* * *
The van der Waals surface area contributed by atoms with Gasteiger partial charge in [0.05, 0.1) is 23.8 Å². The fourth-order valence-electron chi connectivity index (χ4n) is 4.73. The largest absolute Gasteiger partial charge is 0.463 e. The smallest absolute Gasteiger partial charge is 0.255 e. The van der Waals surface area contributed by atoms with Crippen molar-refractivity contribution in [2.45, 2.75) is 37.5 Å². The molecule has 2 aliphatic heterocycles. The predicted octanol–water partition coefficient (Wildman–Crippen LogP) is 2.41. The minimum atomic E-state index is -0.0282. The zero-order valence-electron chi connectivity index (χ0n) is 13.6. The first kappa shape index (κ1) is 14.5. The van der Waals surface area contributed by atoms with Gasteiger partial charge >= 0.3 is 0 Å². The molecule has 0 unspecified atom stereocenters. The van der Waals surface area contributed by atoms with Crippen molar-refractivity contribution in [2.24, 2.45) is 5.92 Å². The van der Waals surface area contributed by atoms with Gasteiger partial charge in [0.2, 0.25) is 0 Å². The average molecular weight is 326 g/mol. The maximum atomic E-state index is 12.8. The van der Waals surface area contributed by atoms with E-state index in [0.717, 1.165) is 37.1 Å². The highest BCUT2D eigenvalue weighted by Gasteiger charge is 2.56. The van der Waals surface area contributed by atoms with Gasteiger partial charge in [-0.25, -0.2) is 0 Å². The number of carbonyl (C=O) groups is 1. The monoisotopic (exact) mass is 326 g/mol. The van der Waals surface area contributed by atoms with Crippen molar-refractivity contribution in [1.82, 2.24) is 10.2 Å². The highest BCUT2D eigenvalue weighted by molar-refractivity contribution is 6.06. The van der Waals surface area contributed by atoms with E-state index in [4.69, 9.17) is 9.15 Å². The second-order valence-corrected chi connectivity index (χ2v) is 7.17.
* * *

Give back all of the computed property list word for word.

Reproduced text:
The van der Waals surface area contributed by atoms with Gasteiger partial charge in [0.05, 0.1) is 23.8 Å². The fourth-order valence-electron chi connectivity index (χ4n) is 4.73. The largest absolute Gasteiger partial charge is 0.463 e. The smallest absolute Gasteiger partial charge is 0.255 e. The van der Waals surface area contributed by atoms with Crippen molar-refractivity contribution in [2.45, 2.75) is 37.5 Å². The molecule has 2 aliphatic heterocycles. The predicted octanol–water partition coefficient (Wildman–Crippen LogP) is 2.41. The minimum atomic E-state index is -0.0282. The zero-order valence-electron chi connectivity index (χ0n) is 13.6. The first kappa shape index (κ1) is 14.5. The van der Waals surface area contributed by atoms with Gasteiger partial charge >= 0.3 is 0 Å². The molecule has 0 unspecified atom stereocenters. The van der Waals surface area contributed by atoms with Crippen molar-refractivity contribution in [2.24, 2.45) is 5.92 Å². The van der Waals surface area contributed by atoms with Gasteiger partial charge in [0.2, 0.25) is 0 Å². The average molecular weight is 326 g/mol. The maximum atomic E-state index is 12.8. The van der Waals surface area contributed by atoms with E-state index in [0.717, 1.165) is 37.1 Å². The highest BCUT2D eigenvalue weighted by Gasteiger charge is 2.56. The van der Waals surface area contributed by atoms with Gasteiger partial charge in [-0.25, -0.2) is 0 Å². The number of carbonyl (C=O) groups is 1. The monoisotopic (exact) mass is 326 g/mol. The van der Waals surface area contributed by atoms with Crippen molar-refractivity contribution in [1.82, 2.24) is 10.2 Å². The highest BCUT2D eigenvalue weighted by molar-refractivity contribution is 6.06. The van der Waals surface area contributed by atoms with E-state index in [4.69, 9.17) is 9.15 Å². The second-order valence-corrected chi connectivity index (χ2v) is 7.17.